Improving Your Display Collection

Improving Your Display Collection

There are certain specifications on which your insect collection will be judged in competition. The given illustration is an example for you to follow. The information below will help you in preparing your display.

  1. Either the standard 18 x 24-inch display box or the special styrene box must be used for exhibiting insects in competition at fairs. (Directions for making the standard box were given in 4-H Entomology Unit I.) The styrene box can be ordered from the State 4-H Office, 212 Scovell Hall, University of Kentucky, Lexington, KY 40546.
  2. Insects must be arranged in the box so that the short sides of the box are the right and left sides.
  3. Insects must be in vertical columns with the head of each insect toward the front (top) of the box.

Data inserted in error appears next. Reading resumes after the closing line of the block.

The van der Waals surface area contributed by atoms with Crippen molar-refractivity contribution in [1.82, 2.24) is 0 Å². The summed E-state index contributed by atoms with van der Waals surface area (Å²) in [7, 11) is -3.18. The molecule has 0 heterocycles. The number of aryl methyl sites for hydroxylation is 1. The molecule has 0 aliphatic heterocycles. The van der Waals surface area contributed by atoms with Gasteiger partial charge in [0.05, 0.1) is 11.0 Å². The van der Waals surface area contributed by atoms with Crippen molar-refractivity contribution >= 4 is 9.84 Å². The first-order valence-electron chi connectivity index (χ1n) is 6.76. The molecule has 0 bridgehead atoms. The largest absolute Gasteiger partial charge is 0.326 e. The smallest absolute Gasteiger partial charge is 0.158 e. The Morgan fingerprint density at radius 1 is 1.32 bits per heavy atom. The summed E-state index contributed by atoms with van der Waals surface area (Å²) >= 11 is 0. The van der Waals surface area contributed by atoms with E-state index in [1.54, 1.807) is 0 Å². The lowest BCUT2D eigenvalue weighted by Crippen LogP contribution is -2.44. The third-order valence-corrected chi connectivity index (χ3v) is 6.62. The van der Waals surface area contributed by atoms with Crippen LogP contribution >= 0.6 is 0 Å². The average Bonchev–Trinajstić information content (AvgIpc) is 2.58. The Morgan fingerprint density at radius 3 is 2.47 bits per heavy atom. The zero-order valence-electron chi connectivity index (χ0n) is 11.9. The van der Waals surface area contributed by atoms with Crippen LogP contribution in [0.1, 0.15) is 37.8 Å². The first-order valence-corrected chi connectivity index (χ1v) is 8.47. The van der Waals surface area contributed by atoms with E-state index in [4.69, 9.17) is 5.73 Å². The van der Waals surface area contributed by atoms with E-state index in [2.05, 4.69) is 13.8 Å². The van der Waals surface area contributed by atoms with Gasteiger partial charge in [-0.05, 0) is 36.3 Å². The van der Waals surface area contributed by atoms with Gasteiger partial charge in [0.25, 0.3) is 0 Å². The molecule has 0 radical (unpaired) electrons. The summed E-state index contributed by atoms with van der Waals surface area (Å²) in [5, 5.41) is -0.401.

4. Insects on card points must be pointed in the same direction as the other insects, with the card point jutting to the left from the pin.
  5. All insects of the same order must be grouped together into one series, but they may continue into more than one column. In other words, insects in the same order should not be scattered in the box and separated from each other by insects of other orders.
  6. The largest insect of an order must be placed first in that order series; the rest should be placed according to decreasing size.
  7. For Unit ll, the display should consist of one box with a minimum of eight orders and not less than 50 insects. Do not exceed the minimum requirements to the extent that insects are jammed in a messy way in the box. If you have a lot of insects, it is best to choose only the best specimens to make a good-looking, uncrowded display. (For more advanced projects that require more insects, 2 or 3 boxes are allowed so the insects are not crowded.)